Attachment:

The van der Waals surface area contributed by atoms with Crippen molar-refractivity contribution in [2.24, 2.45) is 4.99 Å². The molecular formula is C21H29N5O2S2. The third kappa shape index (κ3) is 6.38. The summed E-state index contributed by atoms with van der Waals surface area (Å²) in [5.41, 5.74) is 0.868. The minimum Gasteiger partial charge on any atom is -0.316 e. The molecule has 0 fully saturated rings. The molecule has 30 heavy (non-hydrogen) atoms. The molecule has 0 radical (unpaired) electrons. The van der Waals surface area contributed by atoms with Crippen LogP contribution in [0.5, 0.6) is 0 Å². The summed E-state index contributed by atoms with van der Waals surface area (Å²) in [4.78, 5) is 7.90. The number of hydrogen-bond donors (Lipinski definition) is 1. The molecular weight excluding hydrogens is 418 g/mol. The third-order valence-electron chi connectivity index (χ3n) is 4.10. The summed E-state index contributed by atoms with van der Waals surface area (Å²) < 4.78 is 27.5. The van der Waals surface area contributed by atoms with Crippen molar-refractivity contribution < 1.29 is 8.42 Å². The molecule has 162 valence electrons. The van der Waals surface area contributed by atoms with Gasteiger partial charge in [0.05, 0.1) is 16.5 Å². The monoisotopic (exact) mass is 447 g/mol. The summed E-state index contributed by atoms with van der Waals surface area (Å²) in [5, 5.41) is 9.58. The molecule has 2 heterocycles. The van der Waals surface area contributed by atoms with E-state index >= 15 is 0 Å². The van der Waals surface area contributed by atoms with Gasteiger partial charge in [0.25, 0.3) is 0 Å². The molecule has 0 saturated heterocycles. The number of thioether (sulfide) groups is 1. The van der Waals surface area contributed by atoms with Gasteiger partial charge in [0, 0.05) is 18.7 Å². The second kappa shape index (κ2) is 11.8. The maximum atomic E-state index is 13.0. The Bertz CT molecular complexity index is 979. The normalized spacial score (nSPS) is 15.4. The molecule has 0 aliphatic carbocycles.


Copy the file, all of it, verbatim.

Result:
The van der Waals surface area contributed by atoms with Crippen molar-refractivity contribution in [2.24, 2.45) is 4.99 Å². The molecular formula is C21H29N5O2S2. The third kappa shape index (κ3) is 6.38. The summed E-state index contributed by atoms with van der Waals surface area (Å²) in [5.41, 5.74) is 0.868. The minimum Gasteiger partial charge on any atom is -0.316 e. The molecule has 0 fully saturated rings. The molecule has 30 heavy (non-hydrogen) atoms. The molecule has 0 radical (unpaired) electrons. The van der Waals surface area contributed by atoms with Crippen LogP contribution in [0.5, 0.6) is 0 Å². The summed E-state index contributed by atoms with van der Waals surface area (Å²) in [4.78, 5) is 7.90. The number of hydrogen-bond donors (Lipinski definition) is 1. The molecular weight excluding hydrogens is 418 g/mol. The third-order valence-electron chi connectivity index (χ3n) is 4.10. The summed E-state index contributed by atoms with van der Waals surface area (Å²) < 4.78 is 27.5. The van der Waals surface area contributed by atoms with Crippen molar-refractivity contribution < 1.29 is 8.42 Å². The molecule has 162 valence electrons. The van der Waals surface area contributed by atoms with Gasteiger partial charge in [0.05, 0.1) is 16.5 Å². The monoisotopic (exact) mass is 447 g/mol. The summed E-state index contributed by atoms with van der Waals surface area (Å²) in [5, 5.41) is 9.58. The molecule has 2 heterocycles. The van der Waals surface area contributed by atoms with E-state index >= 15 is 0 Å². The van der Waals surface area contributed by atoms with Gasteiger partial charge in [0.25, 0.3) is 0 Å². The molecule has 0 saturated heterocycles. The number of thioether (sulfide) groups is 1. The van der Waals surface area contributed by atoms with Gasteiger partial charge in [0, 0.05) is 18.7 Å². The second kappa shape index (κ2) is 11.8. The maximum atomic E-state index is 13.0. The Bertz CT molecular complexity index is 979. The normalized spacial score (nSPS) is 15.4. The molecule has 0 aliphatic carbocycles.